Carlos Corberan’s Tactical Set-up at West Brom

Carlos Corberan joined West Brom with the club in the relegation zone midway through last season. His arrival sparked an impressive turnaround which saw them just miss out on a play-off place in the final game of the season. With the club in financial turmoil and the loss of Dara O’Shea, most West Brom fans were anticipating a bottom-half finish this season. Corberan however, saw the potential in the squad and has them in fifth place following a narrow 1-0 win to Norwich City.  He’s created an adaptable team capable of beating the teams below them with relative ease whilst mixing it with those at the top end of the division.


Comfortable in All Defensive Phases


West Brom conceded 11 goals in their first six competitive games this season but have since been the best defensive side in the division, topping the league in clean sheets. This is enabled by their players knowing their responsibilities in each defensive phase.


West Brom’s defensive zone map


In defence West Brom have four defensive zones. These zones are dependent on where the opponent has the ball and guide the player’s decision-making out of possession.


High Press


West Brom’s press changes dependent on the opposition but it’s always based on the principle that if they can press the opponent into zones they want them and run with intensity they can win the ball back. In their 2-1 defeat against Leicester, they looked to push The Foxes inside and force mistakes high up the pitch. They did this by marking man-for-man on goal kicks and pressing on the outside of the opposition.


West Brom’s set-up in a man-for-man press on a Leicester goal kick


The image above shows West Brom’s set-up on Leicester’s goal kicks. Every player is aware of their marker and ready to close them down if they receive the ball.



Wout Faes (Leicester’s right centre-back) restarted play with a pass to his goalkeeper, this is a trigger for Jeremy Sarmiento to begin his press. He approaches slowly waiting for Mads Hermansen (Leicester’s goalkeeper) to move the ball before engaging at full speed. Brandon Thomas-Asante also creeps closer to the other Leicester centre-back, Jannik Vestegaard in case Hermansen passes left.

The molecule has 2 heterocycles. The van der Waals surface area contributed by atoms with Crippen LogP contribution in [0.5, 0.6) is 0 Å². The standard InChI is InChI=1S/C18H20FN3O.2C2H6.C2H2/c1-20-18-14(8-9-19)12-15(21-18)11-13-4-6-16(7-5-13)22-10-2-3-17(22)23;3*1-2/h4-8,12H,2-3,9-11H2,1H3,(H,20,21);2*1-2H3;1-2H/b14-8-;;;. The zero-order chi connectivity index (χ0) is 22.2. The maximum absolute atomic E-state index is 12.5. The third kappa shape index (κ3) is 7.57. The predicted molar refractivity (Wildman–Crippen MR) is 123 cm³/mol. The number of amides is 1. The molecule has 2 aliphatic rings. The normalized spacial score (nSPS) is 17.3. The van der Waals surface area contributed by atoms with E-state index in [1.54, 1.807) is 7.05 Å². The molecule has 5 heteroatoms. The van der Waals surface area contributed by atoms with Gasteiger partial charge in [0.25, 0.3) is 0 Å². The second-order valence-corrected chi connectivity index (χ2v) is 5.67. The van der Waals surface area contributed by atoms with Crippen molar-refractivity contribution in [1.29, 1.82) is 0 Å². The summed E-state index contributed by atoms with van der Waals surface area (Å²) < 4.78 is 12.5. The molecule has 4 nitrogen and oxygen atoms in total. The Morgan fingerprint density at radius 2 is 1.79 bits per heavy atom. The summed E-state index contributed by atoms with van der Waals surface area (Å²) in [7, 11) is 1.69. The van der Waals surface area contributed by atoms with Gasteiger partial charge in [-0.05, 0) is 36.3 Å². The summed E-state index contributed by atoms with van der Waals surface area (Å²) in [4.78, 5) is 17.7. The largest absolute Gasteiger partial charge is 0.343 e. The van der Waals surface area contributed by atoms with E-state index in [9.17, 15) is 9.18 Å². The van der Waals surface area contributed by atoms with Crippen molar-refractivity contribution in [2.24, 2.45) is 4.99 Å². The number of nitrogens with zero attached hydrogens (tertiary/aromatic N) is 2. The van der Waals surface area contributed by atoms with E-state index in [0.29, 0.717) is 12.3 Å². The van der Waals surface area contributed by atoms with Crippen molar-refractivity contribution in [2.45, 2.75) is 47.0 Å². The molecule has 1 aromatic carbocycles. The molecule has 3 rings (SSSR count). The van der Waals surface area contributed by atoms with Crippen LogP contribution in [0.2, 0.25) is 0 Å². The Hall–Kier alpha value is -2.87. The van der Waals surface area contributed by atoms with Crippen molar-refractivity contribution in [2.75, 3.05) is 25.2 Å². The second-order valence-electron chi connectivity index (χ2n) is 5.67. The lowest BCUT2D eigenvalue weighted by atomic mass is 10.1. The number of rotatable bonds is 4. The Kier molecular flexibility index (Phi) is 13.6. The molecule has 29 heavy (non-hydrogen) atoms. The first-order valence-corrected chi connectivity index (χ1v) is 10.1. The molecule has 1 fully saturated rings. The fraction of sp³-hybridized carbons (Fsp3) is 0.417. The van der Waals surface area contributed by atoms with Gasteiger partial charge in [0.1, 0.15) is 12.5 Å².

Once Hermansen has begun moving the ball Sarmiento sprints at an angle blocking the pass to Faes, forcing the goalkeeper to either loft a pass to his fullback or play into midfield. As well as this, Hermansen moving forward indicates that he isn’t going to pass to Vestegaard which leads to Thomas-Asante maintaining his position on the edge of the box, blocking the ground pass to Leicester left-back James Justin whilst keeping him in position to receive the ball if West Brom win it back.


This forces a mistake from the Hermansen who mishits his pass into midfield, allowing Furlong to intercept. The press in the game against  Ipswich aimed to take advantage of their 4-1 build-up shape by having the front two stay narrow and close to Ipswich midfielder Sam Morsy, making a pass into his feet dangerous, whilst still being close enough to press their centre-backs should they receive the ball. It was a change in approach but the principles remained the same.


High and Mid-block



West Brom’s shape in the high block can change minimally dependant on openent. It’s either a 4-3-3 or a 4-4-2 with the difference being how high the right winger starts. In the high block, they look to block passes into midfield and attempt to trap them wide where the full-back, winger and ball-side midfielder are quick to press.